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Senate votes to acquit Trump on articles of impeachment

The Senate on Wednesday voted to acquit President TrumpDonald John TrumpBiden adds to vote margin over Trump after Milwaukee County recount Krebs says allegations of foreign interference in 2020 election 'farcical'  Republicans ready to become deficit hawks again under a President Biden MORE on impeachment charges of abuse of power and obstruction of Congress over his dealings with Ukraine, marking the end of the months-long saga that has dominated Washington.

Senators voted 48-52 on abuse of power and 47-53 on obstruction, falling well short of the two-thirds requirement for convicting Trump and removing him office. 

But, in a blow to Trump and Senate Majority Leader Mitch McConnellAddison (Mitch) Mitchell McConnellBiden's climate plans can cut emissions and also be good politics Acting Defense secretary makes surprise trip to Somalia As Biden administration ramps up, Trump legal effort drags on MORE's (R-Ky.) efforts to keep Republicans unified, Sen. Mitt RomneyWillard (Mitt) Mitt RomneyThe Memo: GOP mulls its future after Trump Biden teams to meet with Trump administration agencies Paul Ryan calls for Trump to accept results: 'The election is over' MORE (Utah), the party's 2012 presidential nominee, announced less than two hours before the vote that he would vote to convict Trump on the abuse of power charge, while acquitting him on the second article. 

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“The grave question the Constitution tasks senators to answer is whether the president committed an act so extreme and egregious that it rises to the level of a high crime and misdemeanor. Yes, he did. ... The president is guilty of an appalling abuse of public trust,” Romney said during a Senate floor speech.

Refuting months of GOP predictions, no Democratic senators voted to acquit Trump. Sens. Doug Jones (D-Ala.), Joe ManchinJoseph (Joe) ManchinMajor unions back Fudge for Agriculture secretary Voters split on eliminating the filibuster: poll OVERNIGHT ENERGY: Barrasso to seek top spot on Energy and Natural Resources Committee | Forest Service finalizes rule weakening environmental review of its projects | Biden to enlist Agriculture, Transportation agencies in climate fight MORE (D-W.Va.) and Kyrsten Sinema (D-Ariz.) — all seen as potential swing votes — announced earlier Wednesday that they would vote to convict.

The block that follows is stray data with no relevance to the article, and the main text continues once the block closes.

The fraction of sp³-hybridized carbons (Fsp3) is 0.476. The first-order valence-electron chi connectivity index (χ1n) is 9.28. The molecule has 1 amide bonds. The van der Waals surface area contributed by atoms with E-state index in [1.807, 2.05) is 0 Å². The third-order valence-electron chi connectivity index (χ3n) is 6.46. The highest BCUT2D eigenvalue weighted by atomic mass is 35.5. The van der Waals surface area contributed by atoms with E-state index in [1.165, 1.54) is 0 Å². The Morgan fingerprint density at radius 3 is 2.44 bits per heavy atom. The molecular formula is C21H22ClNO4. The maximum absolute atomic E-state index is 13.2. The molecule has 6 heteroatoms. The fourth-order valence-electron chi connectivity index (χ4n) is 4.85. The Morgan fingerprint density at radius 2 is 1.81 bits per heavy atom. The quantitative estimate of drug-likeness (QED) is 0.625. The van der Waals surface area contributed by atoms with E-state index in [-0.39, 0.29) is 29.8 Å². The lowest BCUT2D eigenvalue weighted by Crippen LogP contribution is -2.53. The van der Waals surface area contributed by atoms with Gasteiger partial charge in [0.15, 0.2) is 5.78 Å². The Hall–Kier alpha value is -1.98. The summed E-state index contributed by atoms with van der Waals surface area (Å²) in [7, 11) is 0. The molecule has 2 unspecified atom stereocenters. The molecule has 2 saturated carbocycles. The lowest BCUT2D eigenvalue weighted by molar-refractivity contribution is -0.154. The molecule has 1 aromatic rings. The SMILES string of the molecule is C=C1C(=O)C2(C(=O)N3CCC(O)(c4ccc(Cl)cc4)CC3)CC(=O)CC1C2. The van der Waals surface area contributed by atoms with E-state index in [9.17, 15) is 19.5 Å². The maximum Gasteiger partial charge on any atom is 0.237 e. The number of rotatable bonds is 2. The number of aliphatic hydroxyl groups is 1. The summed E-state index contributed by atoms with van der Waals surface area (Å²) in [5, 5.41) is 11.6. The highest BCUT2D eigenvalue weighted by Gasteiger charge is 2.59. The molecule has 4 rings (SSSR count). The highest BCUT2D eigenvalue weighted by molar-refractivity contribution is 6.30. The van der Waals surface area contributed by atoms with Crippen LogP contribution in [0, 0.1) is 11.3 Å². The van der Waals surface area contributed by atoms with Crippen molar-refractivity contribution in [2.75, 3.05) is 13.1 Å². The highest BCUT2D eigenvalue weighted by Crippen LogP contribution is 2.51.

Trump is the third president to be impeached in the country’s history, and the first to run for reelection afterward. The battle also marked the first that occurred while the chambers of Congress weren’t controlled by the same party, setting up the most sectarian and acrimonious of the three presidential impeachments.

When the articles passed in the House in December, two Democrats — Reps. Collin Peterson (Minn.) and Jefferson Van Drew (N.J.) — voted against them, while Democratic Rep. Tulsi Gabbard (Hawaii), a White House hopeful, voted "present." No House Republicans voted to impeach Trump, and Van Drew announced he was joining the GOP.

Wednesday's votes cap off a weeks-long impeachment trial in which Trump’s legal team and House managers spent hours making their case to the senators, but also to the American public. 

With the outcome of the trial pre-baked — Republicans have a 53-seat majority, and Democrats needed 67 votes to convict — the arguments were really meant to sway a handful of undecided senators in both parties and for the benefit of voters ahead of November's elections. 

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McConnell immediately declared victory after the votes closed, calling impeachment a "colossal political mistake" for Democrats.

"The president has his highest approval rating since he's been in office. ... Every one of our people in tough races is in better shape today than they were before the impeachment trial started," McConnell told reporters during a press conference.

Asked about Romney's vote, the GOP leader conceded that he was "surprised and disappointed," but noted Romney had supported most of the party's agenda.

The trial wasn’t without its drama: Debate raged around the Capitol until late last week about whether or not there would be a tie on a crucial vote on witnesses.